Das Keyboard sports best-in-class German-engineered gold-plated mechanical key switches that provide tactile and audio feedback making typing a pure joy. Once you start typing, the tactile and audio clicks create positive reinforcing feedback. It makes typing fun and addictive. Newly added blue LEDs provide a slick look and the new USB hub allows you to charge and sync your iPod or iPhone. Fast typists and gamers will be glad to hear Das Keyboard has an n-key rollover function allowing up to 12 keys to be pressed simultaneously. Finally, the new Das Keyboard has an extra long USB cable that fits through your desk grommet and keeps your workspace neat and tidy.
But still, I agree with you. The price is ridiculous.
Can you show me a single nation that followed, or even approximated, Communism? All I see is a bunch of fascist dictatorships using Karl Marx's Rhetoric to excuse their power grab.
Which, for some, is enough proof that it doesn't work...
But communism DIDN'T work. And in a few years we'll realize that democracy doesn't work either.
Democracy is the worst government system. Except for all the other ones we have tried in the past...
The NSA made the cadets' task more difficult by planting viruses on some of the equipment, just as real-world hackers have done on millions of computers around the world.
Well, I can easily see how Linux might be your OS of choice then (as a defending team). The NSA would have a hard time finding some rootkits/viruses/trojans that can be hidden on your Linux machines...
You actually *do* have to be enrolled in the iPhone Developer Program, and pay the annual $99 fee, to be able to test your own application on your own phone, as crazy as it sounds.
But you can't. Unless you jailbreak it.
Nothing more to add, really... Just jailbreak and test. Or use the simulator. There is absolutely NO reason to develop an app, test it on your own iPhone and NOT deploy it.
My point was that you do NOT have to own an Intel Mac and you don't have to pay apple to just play around with the SDK. It's when you want to commercially deploy apps that you have to pay.
(Actually you have to pay them too when you release it as freeware which kinda sucks, to be honest. They could have at least made a free account for releasing, say, up to a maximum of 3 freeware apps a year. Or even just one...)
No, not really. You have to pay to have your application in the iTunes store. You can develop applications all you want but once you want to distribute them through the store that Apple builds and maintains you have to pay an annual fee. Which, in my understanding of economics, is actually fair.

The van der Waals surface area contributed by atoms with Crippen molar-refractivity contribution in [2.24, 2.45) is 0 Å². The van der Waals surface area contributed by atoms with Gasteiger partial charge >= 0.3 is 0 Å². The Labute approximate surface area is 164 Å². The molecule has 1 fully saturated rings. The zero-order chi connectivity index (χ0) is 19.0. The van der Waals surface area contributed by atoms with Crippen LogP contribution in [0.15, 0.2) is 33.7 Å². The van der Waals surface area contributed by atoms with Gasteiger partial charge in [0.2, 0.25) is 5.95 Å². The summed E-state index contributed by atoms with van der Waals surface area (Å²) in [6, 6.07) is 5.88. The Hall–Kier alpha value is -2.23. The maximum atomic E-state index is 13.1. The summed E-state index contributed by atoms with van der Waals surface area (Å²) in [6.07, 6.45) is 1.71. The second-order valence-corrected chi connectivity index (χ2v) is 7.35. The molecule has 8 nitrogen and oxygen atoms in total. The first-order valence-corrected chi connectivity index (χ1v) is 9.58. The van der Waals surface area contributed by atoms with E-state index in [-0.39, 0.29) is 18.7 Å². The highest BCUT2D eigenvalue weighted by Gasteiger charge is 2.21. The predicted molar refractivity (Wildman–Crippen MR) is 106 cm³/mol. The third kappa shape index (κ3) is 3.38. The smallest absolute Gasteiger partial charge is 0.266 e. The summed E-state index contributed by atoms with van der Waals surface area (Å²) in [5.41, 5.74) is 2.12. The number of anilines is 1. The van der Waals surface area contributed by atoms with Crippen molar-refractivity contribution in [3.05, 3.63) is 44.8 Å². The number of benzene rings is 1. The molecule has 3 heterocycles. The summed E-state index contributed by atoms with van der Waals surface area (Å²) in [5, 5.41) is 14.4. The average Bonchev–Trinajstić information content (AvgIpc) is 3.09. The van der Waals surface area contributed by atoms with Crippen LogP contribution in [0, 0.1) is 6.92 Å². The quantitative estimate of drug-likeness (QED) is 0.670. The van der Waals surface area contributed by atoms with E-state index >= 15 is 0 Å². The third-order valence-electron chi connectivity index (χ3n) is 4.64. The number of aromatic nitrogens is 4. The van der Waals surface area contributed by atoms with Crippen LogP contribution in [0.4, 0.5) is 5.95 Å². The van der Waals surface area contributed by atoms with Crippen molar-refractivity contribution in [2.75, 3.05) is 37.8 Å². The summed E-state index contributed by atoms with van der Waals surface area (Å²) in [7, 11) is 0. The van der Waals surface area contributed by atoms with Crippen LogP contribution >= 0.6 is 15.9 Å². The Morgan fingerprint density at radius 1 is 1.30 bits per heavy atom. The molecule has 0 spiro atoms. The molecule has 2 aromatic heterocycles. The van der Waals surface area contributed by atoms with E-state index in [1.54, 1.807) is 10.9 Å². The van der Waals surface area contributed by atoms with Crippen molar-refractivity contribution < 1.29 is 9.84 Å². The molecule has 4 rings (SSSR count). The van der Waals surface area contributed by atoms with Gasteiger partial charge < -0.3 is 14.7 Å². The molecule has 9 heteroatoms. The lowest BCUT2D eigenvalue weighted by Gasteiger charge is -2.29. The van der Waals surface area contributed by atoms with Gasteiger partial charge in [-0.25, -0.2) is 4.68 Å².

Also, I kind of understand why Apple doesn't have much incentive to port Xcode to Windows and/or Linux. You are, however, free to do so yourself, if you manage to do so without reverse engineering it.
And, if you're well versed in ObjectiveC, there are things like WinChain which allow you to build the native iPhone toolchain on Windows (or Linux if you prefer).
So please, for the love of the rest of us, don't spout any populistic crap in the future which has no relation to reality.
Actually, telling people that hackers really can turn your computer into a bomb wasn't that bad an idea. At least people feared that possibility.
Try telling a Windows user who hasn't updated his browser in almost 8 years that evil script kiddies can turn his machine into a spam relay. They won't care because they don't know what it means and what the implications are.
I'm speaking from experience here...
If Windows 7 can't significantly improve that situation, what chance does it have to convince people to move away from Windows XP?"
Um. In my Windows machine (yes, I do have one although it's only used for games) I have 4 Gig RAM and I'm considering upgrading to 6GB. Windows XP 64 Bit is a piece of trash and being able to address more than 3GB RAM will be the only reason why I'm going to upgrade from XP to Windows 7.
Actually, the virus strikes people with healthy immune systems, and the causes of death are an immune system overreaction. Translated: People with excellent immune systems are more likely to die than those with weaker ones.
ACTUALLY, you should read the article you're citing:
Recent reports of high mortality among healthy young adults in the 2009 swine flu outbreak has led to speculation that cytokine storms could be responsible for these deaths. However, the Centers for Disease Control and Prevention(CDC) has indicated that symptoms reported from this strain so far are similar to those of normal seasonal flu, with the CDC stating that there is "insufficient information to date about clinical complications of this variant of swine-origin influenza A (H1N1) virus infection."
"We shall reach greater and greater platitudes of achievement." -- Richard J. Daley